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UB discusses how to help sexual assault survivors

Wellness Education Services shows students what to do when someone is sexually assaulted

sexualassault

The lights dimmed inside Student Union 330 and a video about sexual assault and rape crimes began: Two drug-abusing criminals theoretically rape a police officer in an alley.

After the very detailed and very explicit video ends, Aaron Maracle talked about how the experience of the hypothetical male police officer is very similar to the experience of any woman who may have been a survivor of sexual assault.

Maracle, an assistant violence prevention specialist with Wellness Education Services, said that Health Education Wellness Services has been putting on programs like this for close to 10 years now.

“[Sexual assault is] one of the most underreported crimes,” Maracle said. “That doesn’t mean folks aren’t telling someone but that their just not going to the police or an official body to actually report it. We want to give the tools to those people that might be having these events reported to them the tools to respond appropriately to the survivor of sexual assault.”

Studies of sexual violence have shown many people, especially those on college campuses, have or will be affected by sexual violence and many times the crimes go unreported to police or any official bodies.

University Police had just eight reports of sex offenses in 2014, according to the department’s Clery Act Crime statistics.

Jackie Page, a second-year clinical nutrition graduate student, said she thinks it’s important for people to be aware that sexual assaults happen and that they should have a working knowledge of how to respond when a friend or coworker opens up to them about being sexually assaulted.

“Its important that you respond to assault victims the way you would want others to respond to you,” Page said. “Always believe that what they’re saying is true and never blame the victim.”

Page said she also learned that it is important that a person doesn’t force the victim to do anything that they don’t want to do.

“They just lost control of the one thing in their life that they believed they had complete control over, so the person helping them should allow them to regain control of their lives by letting them decide what steps they want to take,” Page said.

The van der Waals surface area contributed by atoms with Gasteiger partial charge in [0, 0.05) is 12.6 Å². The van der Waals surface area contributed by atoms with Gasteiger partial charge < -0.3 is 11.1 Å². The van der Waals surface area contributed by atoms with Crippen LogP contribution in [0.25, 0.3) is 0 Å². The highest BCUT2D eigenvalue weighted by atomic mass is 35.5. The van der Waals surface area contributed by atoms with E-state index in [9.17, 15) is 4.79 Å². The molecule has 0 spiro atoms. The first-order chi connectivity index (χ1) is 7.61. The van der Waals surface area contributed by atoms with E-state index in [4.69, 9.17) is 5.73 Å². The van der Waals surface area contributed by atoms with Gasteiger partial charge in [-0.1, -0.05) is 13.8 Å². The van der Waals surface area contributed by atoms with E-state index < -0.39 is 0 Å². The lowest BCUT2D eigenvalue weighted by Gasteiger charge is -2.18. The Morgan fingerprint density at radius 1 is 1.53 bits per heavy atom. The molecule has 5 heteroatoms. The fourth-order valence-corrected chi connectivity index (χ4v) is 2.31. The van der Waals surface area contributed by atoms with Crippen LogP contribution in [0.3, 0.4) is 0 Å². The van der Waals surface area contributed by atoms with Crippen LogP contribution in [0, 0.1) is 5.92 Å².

Page said UB has a lot of resources on campus and it really comes down to students “needing to be more informed” about the resources made available to them.

Although the primary victim of sexual assault can be affected by the experience in many unique ways, it is also important to remember that secondary survivors, those who have witnessed or have had survivors open up to them about their experience, might also require help in coping with the sexual assault crime they witnessed or were told about.

“Secondary survivors can include folks from friends and family to coworkers and teammates,” Maracle said. “Its hard for people to believe that something like sexual assault could happen to somebody they know and they might internalize that and think ‘Well what if it can happen to me?’”

Mark Russell, a second-year masters student in social work and co-host of the event on sexual assault, said his internship at the sexual violence prevention unit is to become more informed and be able to facilitate these types of educational programs meant to reduce campus sexual violence.

“From the first time I stepped foot on this campus to now, I’ve notice how people’s views on topics like sexual violence have changed traumatically and there’s less blame and a lot more support for victims of sexual violence and it’s a lot more understood that acts like this aren’t okay,” Russell said.

Russell said that men typically have a hard time believing that sexual assault can happen to them. He also spoke about an upcoming event Wellness Education Services will be hosting related to masculinity and “what it means to be a man.”

“I think UB does a great job of responding to [sexual assault] occurrences,” Maracle said. “The folks in Equity Diversity Inclusion, our Judicial Affairs office, our counseling services and our police also do a great job of responding to incidents. There’s always work that can be done in terms of getting the word out there that survivors have options and that this is a campus that will support its survivors and will be there in anyway that it possibly can.”

For more information on how to get help after being sexually assault, students can stop by the Wellness Education Services office located at 114 Student Union on North Campus.

Tomas Olivier is a features desk editor and can be reached at tomas.olivier@ubspectrum.com.


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